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Discussion Starter · #1 · (Edited)
Hi,

Looking for some advice please.... I make small wooden models and dollhouses in various scales.

Currently I am working on a client project that entails cutting 45 rectangular window openings (approximately 3/4 x 1 3/4 inches) in 4mm birch ply. I have attached a pic showing the window size required. Entire model is approx 12 x 12 inches

I am thinking of routing the openings using a template and I am looking for suggestions on the best way to accomplish this and the best router to use. ie dremel or trim router or table set up.

Whilst this particular project is using thinner wood and small cut outs I often work in 6mm (1/4 inch MDF)and cut openings twice the size.

Given the small opening size there is not much room for error and my hand/scroll sawing technique is not the best:)

The often suggested Bosch Colt trimmer is unavailable to me both in Turkey & Australia so other recommendations would be gratefully received.

Cheers
Angie
 

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Welcome Angie. Trend also makes a small trim router and is available from the UK for sure, maybe elsewhere in Europe. It is of a lower quality that the Colt, even Trend admits this, but it is also cheaper and would be more likely to be compatible with your electrical power system. Using a round bit to cut these out will give you round corners, no way to get around that fact. The smaller the bit, the closer to being square but the bit also becomes more fragile. A template and decent sized bit, say 6mm or 1/4" would make roughing the openings out a fairly quick job but you'll still need a method for squaring the corners. In thin material a chisel would work but in 6mm or 1/4" maybe not so well. That's what I see you up against.
 
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John
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Welcome to the router forum Angie.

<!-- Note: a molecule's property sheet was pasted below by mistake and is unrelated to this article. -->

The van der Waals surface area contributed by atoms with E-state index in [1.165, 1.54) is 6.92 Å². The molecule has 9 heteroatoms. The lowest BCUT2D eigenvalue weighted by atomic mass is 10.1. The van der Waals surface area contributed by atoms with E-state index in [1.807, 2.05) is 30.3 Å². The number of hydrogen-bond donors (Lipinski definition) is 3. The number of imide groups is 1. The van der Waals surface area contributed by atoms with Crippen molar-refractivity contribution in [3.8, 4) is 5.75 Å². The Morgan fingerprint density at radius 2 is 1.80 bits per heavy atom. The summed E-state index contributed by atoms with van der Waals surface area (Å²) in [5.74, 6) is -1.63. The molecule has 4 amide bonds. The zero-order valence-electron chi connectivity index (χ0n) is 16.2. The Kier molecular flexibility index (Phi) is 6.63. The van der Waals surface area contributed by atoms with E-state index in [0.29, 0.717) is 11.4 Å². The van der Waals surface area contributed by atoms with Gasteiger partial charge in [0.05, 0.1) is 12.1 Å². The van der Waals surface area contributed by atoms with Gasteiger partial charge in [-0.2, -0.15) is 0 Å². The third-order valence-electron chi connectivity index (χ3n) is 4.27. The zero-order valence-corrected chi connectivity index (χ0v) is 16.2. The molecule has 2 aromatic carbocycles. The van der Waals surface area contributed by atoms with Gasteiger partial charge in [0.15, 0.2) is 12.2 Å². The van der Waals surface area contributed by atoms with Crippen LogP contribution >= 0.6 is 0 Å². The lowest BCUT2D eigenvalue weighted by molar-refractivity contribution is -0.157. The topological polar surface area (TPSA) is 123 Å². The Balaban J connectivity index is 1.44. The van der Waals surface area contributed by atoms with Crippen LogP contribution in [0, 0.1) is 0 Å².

In the USA you can buy miniature router bits for Dremels
 

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Theo
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A template and decent sized bit, say 6mm or 1/4" would make roughing the openings out a fairly quick job but you'll still need a method for squaring the corners. In thin material a chisel would work but in 6mm or 1/4" maybe not so well. That's what I see you up against.
Nice house.

What Chuck said. Except I'd try a file on the corners too, see which works best for you.
 
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A Gent's saw is not going to fit in those window openings. Cut them with a trim router and bushing, then square the corners with a file.

I built a similar scale horse barn 14" X 36" X 12" high from 1/2" BB for my grand daughter a few years ago. It had to be sized to be in proportion to the plastic horses that she already had. For the windows and door openings I used my laminate trimming router with a 1/8" spiral bit. a template, and a 1/4" router bushing to cut all of the openings. I used a file to square the corners of the openings and then made L shaped molding and cut them to make mitered window and door frames for the openings, which were glued in place. To simulate a metal roof, I cut parallel slots in the roof panels just deep enough enough to cut through the top veneer of the plywood using my Unisaw, spaced 1/2" apart. The roofs were designed to lift off, with strips glued underneath to catch the top edges of the walls to keep them in place. I made the doors and window opening covers (horse barns don't have glass windows, just short doors in the window openings) from 1/4" BB and glued mitered 1/16" strips on the face side of each door, complete with the traditional diagonal brace for a simulated authentic look. All the doors and window covers were hinged and latched with the smallest brass hardware that I could find. She and her mom painted it red with white trim and a silver roof, and then glazed it to make it look aged. The result was great. Unfortunately, I lost all of the build and completed photos in a computer crash a short time later. Some day (soon I hope) they are supposed to visit and bring the barn back so I can take some new photographs of it. They will be posted as soon as I can.

Charley
 

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Hi,

Looking for some advice please.... I make small wooden models and dollhouses in various scales.

Currently I am working on a client project that entails cutting 45 rectangular window openings (approximately 3/4 x 1 3/4 inches) in 4mm birch ply. I have attached a pic showing the window size required. Entire model is approx 12 x 12 inches

I am thinking of routing the openings using a template and I am looking for suggestions on the best way to accomplish this and the best router to use. ie dremel or trim router or table set up.